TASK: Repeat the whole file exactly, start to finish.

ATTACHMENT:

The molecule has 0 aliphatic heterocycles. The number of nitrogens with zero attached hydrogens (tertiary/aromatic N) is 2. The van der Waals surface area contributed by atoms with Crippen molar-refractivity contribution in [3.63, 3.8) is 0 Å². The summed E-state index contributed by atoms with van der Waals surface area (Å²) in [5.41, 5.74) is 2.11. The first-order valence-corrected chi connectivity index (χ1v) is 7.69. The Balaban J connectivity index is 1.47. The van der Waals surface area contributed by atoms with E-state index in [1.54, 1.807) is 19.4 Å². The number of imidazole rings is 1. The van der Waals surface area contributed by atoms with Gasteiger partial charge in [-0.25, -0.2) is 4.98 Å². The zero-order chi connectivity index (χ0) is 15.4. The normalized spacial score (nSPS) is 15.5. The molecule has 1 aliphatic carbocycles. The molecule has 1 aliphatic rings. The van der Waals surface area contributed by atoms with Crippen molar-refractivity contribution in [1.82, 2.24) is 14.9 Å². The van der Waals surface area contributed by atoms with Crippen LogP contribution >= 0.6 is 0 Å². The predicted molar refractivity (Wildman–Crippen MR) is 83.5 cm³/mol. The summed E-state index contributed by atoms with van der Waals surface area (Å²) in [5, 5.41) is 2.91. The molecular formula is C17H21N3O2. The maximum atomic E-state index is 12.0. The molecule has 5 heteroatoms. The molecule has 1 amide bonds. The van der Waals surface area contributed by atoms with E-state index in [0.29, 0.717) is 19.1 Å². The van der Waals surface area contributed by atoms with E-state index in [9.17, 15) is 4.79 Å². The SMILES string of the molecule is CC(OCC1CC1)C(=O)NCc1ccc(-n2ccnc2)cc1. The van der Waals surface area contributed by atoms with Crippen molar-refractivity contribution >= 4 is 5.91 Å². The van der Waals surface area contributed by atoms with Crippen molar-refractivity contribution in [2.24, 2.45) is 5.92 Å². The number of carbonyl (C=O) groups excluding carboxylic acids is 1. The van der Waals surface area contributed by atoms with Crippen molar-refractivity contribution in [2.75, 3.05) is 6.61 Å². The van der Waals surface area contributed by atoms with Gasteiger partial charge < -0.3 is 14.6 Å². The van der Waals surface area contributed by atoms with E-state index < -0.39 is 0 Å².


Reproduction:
The molecule has 0 aliphatic heterocycles. The number of nitrogens with zero attached hydrogens (tertiary/aromatic N) is 2. The van der Waals surface area contributed by atoms with Crippen molar-refractivity contribution in [3.63, 3.8) is 0 Å². The summed E-state index contributed by atoms with van der Waals surface area (Å²) in [5.41, 5.74) is 2.11. The first-order valence-corrected chi connectivity index (χ1v) is 7.69. The Balaban J connectivity index is 1.47. The van der Waals surface area contributed by atoms with E-state index in [1.54, 1.807) is 19.4 Å². The number of imidazole rings is 1. The van der Waals surface area contributed by atoms with Gasteiger partial charge in [-0.25, -0.2) is 4.98 Å². The zero-order chi connectivity index (χ0) is 15.4. The normalized spacial score (nSPS) is 15.5. The molecule has 1 aliphatic carbocycles. The molecule has 1 aliphatic rings. The van der Waals surface area contributed by atoms with Crippen molar-refractivity contribution in [1.82, 2.24) is 14.9 Å². The van der Waals surface area contributed by atoms with Crippen LogP contribution >= 0.6 is 0 Å². The predicted molar refractivity (Wildman–Crippen MR) is 83.5 cm³/mol. The summed E-state index contributed by atoms with van der Waals surface area (Å²) in [5, 5.41) is 2.91. The molecular formula is C17H21N3O2. The maximum atomic E-state index is 12.0. The molecule has 5 heteroatoms. The molecule has 1 amide bonds. The van der Waals surface area contributed by atoms with E-state index in [0.29, 0.717) is 19.1 Å². The van der Waals surface area contributed by atoms with E-state index in [9.17, 15) is 4.79 Å². The SMILES string of the molecule is CC(OCC1CC1)C(=O)NCc1ccc(-n2ccnc2)cc1. The van der Waals surface area contributed by atoms with Crippen molar-refractivity contribution >= 4 is 5.91 Å². The van der Waals surface area contributed by atoms with Crippen molar-refractivity contribution in [2.24, 2.45) is 5.92 Å². The number of carbonyl (C=O) groups excluding carboxylic acids is 1. The van der Waals surface area contributed by atoms with Crippen molar-refractivity contribution in [2.75, 3.05) is 6.61 Å². The van der Waals surface area contributed by atoms with Gasteiger partial charge < -0.3 is 14.6 Å². The van der Waals surface area contributed by atoms with E-state index < -0.39 is 0 Å².